Tuesday, January 24, 2012

How Do You Solve a Problem Like Stan Norman?

I'm very grateful for all the support our fast-growing and far-reaching movement has received in just a few short weeks.  However, it's going to take a long time -- years -- for the idea that OBU needs independence and autonomy from the BGCO to become the obvious way forward for each entity.  I'm quite sure I can't keep up the daily blog postings for that long -- something my faithful Baptist Building readers are certainly grateful for.  (Hi, guys!)

But, short of a self-perpetuating Board of Trustees, there is one solution that almost everyone I've talked to believes would solve all the problems brought on by fundamentalist encroachment at OBU over the past 18 months: Removing Dr. Stan Norman as chief academic officer.  I'm skeptical, but many people strongly believe this.

I don't know if his position was just a consolation prize because Norman didn't get the SCS deanship, or why anyone but the most ardent fundamentalists ever thought he would be a good fit at OBU.  But even for OBU's conservative tastes, I think it's safe to say that he overreached and mistook his hiring as a mandate to remake OBU into a fundamentalist Bible academy.  Perhaps the president could send Dr. Norman on his way with a sterling recommendation, noting the provost's zeal and effectiveness at censoring course readings, ignoring Faculty Handbook policies, keeping female lay leaders in their place, spinning ideologically-motivated firings as contract-related resignations, and generally being Arbiter and Enforcer of Truth.  As heartbreaking as it is, I'm sure there is a Southern Baptist college or "seminary" out there that is looking for a hatchet man.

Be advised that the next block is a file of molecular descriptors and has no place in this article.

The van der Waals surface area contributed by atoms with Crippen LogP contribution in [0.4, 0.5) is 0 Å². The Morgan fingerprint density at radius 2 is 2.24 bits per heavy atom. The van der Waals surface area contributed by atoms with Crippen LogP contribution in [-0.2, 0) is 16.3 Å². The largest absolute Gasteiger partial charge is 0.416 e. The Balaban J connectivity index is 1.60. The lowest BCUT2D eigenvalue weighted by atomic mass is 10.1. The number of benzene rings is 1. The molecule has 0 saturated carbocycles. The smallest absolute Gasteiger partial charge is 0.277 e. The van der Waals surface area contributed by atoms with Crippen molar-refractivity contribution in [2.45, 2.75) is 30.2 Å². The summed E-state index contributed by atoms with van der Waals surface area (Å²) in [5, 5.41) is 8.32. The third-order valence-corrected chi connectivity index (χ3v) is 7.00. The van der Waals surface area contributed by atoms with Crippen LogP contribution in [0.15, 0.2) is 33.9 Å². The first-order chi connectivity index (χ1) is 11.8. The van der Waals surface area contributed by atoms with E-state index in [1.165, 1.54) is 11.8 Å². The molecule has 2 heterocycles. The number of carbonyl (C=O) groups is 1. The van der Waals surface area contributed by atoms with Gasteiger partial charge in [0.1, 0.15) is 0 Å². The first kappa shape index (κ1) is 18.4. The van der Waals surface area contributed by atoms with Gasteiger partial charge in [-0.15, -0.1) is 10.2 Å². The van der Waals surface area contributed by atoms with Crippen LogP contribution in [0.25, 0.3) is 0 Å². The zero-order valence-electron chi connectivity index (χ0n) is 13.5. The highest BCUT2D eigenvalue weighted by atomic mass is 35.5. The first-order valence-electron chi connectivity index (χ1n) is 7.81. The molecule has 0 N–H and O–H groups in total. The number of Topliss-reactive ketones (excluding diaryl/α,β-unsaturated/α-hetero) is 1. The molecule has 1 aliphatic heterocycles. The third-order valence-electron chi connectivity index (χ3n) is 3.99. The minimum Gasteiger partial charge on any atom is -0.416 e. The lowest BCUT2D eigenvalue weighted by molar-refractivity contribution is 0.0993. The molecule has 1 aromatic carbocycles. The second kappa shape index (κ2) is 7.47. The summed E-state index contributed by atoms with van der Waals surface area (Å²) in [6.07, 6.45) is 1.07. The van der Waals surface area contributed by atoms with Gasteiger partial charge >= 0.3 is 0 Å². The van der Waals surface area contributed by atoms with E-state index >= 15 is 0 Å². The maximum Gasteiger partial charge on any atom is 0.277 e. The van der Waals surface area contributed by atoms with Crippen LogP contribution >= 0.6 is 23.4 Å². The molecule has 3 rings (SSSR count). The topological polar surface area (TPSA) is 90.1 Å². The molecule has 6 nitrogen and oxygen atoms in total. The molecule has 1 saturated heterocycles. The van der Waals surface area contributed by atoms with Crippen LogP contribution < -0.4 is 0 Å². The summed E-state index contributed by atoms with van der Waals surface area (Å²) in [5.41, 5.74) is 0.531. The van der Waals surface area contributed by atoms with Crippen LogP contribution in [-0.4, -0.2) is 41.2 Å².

As much as I hate to admit it, such a move would put Save OBU out of business and help restore thousands of people's lost faith in OBU.  Students and faculty would immediately throw President Whitlock a ticker-tape parade on the Oval.  And if Anthony Jordan didn't like it, this could be the moment Whitlock finally realizes, like Mark Brister finally did, that Anthony Jordan isn't his boss.  The faculty, who are near the point of open rebellion because of administrators' incessant hostile actions, would finally have a champion.  Students, too, would rally around their president.  Dozens of retired faculty would withdraw their concerns, and nearly everyone who signed the alumni petition would be satisfied that their concerns were heard and acted upon.

Now, I coud be wrong, but I maintain that ultimately, nothing short of total independence from the BGCO will make these problems disappear forever.  I believe that even if we get a chief academic officer that students and faculty can support, eventually fundamentalism will rear its ugly head in OBU's affairs and/or governance.  Sure, we might enjoy a multi-year respite from the attacks on integrity, academic freedom, liberty of the conscience, and soul competency, but one day soon the fundamentalists would be back to do battle again.  They will not tolerate anything they can't control.  It's just their nature.

Still, given how many problems a personnel change in the provost's office would solve and the massive amount of confidence it would restore, it's hard to see the downside.  Speaking just for myself, I don't think this solves the most pressing problem.  But a lot of people believe it does.

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